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The death of accountability

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The death of accountability

Andrea Valdez-Rivas, Reporter

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Over two weeks have passed since prominent journalist and critic of the Saudi government, Jamal Khashoggi, entered Saudi Arabia’s consulate in Istanbul and suspiciously disappeared. And after initial denials that the columnist had left the consulate soon after his arrival, Saudi Arabia finally acknowledged Khashoggi ’s death. 

Khashoggi, for many years, served as an adviser to the Saudi government and was close to the royal family. When he fell out of favor with the Saudi royals, the journalist fled from his homeland to the United States, where he wrote columns for The Washington Post. Khashoggi routinely criticized the country’s policies, specifically those of crown prince Mohammad bin Salman. Perhaps he spoke his mind too often and too often without restraint.

This is a tragic reality, that many journalists face when they perform their jobs. It happens in Mexico, where journalists are threatened and gunned down by hitmen and drug lords. It happens in Syria and Pakistan, where journalists are struck by crossfire. It happened the United States, where a man staged a targeted attack on the Capital Gazette.  It happens in Russia, where journalists who are critical of Vladimir Putin are discovered dead.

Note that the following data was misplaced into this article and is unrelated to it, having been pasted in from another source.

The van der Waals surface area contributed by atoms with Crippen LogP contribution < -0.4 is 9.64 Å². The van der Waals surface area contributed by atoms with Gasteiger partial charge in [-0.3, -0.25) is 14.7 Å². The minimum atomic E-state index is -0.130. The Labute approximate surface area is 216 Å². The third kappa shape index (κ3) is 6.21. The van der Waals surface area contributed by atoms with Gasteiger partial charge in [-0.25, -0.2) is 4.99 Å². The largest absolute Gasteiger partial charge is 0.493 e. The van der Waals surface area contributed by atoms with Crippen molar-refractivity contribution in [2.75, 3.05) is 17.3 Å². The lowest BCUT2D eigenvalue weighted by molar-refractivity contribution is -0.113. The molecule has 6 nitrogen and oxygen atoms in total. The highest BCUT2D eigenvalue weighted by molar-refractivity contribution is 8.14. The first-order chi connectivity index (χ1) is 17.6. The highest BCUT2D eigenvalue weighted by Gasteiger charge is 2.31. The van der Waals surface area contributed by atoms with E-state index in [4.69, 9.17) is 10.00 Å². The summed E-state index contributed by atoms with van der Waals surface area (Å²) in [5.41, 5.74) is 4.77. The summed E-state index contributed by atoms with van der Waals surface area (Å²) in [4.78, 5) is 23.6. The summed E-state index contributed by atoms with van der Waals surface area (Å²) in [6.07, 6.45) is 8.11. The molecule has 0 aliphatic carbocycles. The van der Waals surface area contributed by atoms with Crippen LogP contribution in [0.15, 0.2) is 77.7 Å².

Worldwide, 1,323 journalists have been killed from 1992 to 2018, according to the Committee to Protect Journalists. Of those journalists, most were murdered, and their killers walked unpunished. That is the problem: unaccountability. For many, justice is absent.

In the case of Khashoggi, where evidence linking Saudi operatives to the disappearance of the journalist exists, morality is undermined, not only by the culpable but by the very leader of our own country. As Saudi Arabia admitted the death of Khashoggi and came up with the unbelievable statement that it occurred as an accident during a fist fight, one can think that there is no absolute way anybody would fall for that explanation.

However, there is one person who would believe that explanation—and for good reason. Our president is reluctant to point a finger at the Saudis, even though he warned that there would be “very severe” consequences if Saudi Arabia was proved to have killed the journalist.

To Trump, a healthy relationship with the middle-eastern nation is more important than sending a message to protect our journalists. But we should not expect such a thing from our president. After all, he commends congressmen who body slam reporters.

Trump and bin Salman are similar in the way that they lack respect for truthful reporting and those who provide it. By denying any involvement in Khashoggi’s death, bin Salman strips himself of fault. And by accepting the Saudi’s new narrative, Trump denies that a journalist was tortured and killed by his homeland’s government. With two leaders declining any accountability, the future looks dim for journalists on both fronts.

Andrea Valdez-Rivas may be reached at theprospector1@gmail.com.

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The death of accountability